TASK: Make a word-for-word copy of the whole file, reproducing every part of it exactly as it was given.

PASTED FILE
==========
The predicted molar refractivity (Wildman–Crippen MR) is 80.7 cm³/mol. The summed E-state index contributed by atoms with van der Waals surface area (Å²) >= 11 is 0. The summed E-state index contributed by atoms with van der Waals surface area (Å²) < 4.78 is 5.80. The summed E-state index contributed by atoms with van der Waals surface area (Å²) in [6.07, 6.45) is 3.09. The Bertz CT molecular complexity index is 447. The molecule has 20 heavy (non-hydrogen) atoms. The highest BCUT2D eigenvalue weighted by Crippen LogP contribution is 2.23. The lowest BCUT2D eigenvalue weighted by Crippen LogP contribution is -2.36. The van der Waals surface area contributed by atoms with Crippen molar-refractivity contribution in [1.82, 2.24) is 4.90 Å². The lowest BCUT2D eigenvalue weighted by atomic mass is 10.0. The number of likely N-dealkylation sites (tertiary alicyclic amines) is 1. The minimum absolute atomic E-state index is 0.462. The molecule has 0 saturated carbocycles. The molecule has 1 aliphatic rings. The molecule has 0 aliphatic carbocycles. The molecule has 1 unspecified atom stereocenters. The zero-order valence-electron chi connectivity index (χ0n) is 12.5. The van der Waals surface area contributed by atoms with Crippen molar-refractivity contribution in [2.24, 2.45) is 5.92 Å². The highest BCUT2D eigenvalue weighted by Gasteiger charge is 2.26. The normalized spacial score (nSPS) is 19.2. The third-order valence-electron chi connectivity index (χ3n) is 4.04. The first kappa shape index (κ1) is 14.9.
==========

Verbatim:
The predicted molar refractivity (Wildman–Crippen MR) is 80.7 cm³/mol. The summed E-state index contributed by atoms with van der Waals surface area (Å²) >= 11 is 0. The summed E-state index contributed by atoms with van der Waals surface area (Å²) < 4.78 is 5.80. The summed E-state index contributed by atoms with van der Waals surface area (Å²) in [6.07, 6.45) is 3.09. The Bertz CT molecular complexity index is 447. The molecule has 20 heavy (non-hydrogen) atoms. The highest BCUT2D eigenvalue weighted by Crippen LogP contribution is 2.23. The lowest BCUT2D eigenvalue weighted by Crippen LogP contribution is -2.36. The van der Waals surface area contributed by atoms with Crippen molar-refractivity contribution in [1.82, 2.24) is 4.90 Å². The lowest BCUT2D eigenvalue weighted by atomic mass is 10.0. The number of likely N-dealkylation sites (tertiary alicyclic amines) is 1. The minimum absolute atomic E-state index is 0.462. The molecule has 0 saturated carbocycles. The molecule has 1 aliphatic rings. The molecule has 0 aliphatic carbocycles. The molecule has 1 unspecified atom stereocenters. The zero-order valence-electron chi connectivity index (χ0n) is 12.5. The van der Waals surface area contributed by atoms with Crippen molar-refractivity contribution in [2.24, 2.45) is 5.92 Å². The highest BCUT2D eigenvalue weighted by Gasteiger charge is 2.26. The normalized spacial score (nSPS) is 19.2. The third-order valence-electron chi connectivity index (χ3n) is 4.04. The first kappa shape index (κ1) is 14.9.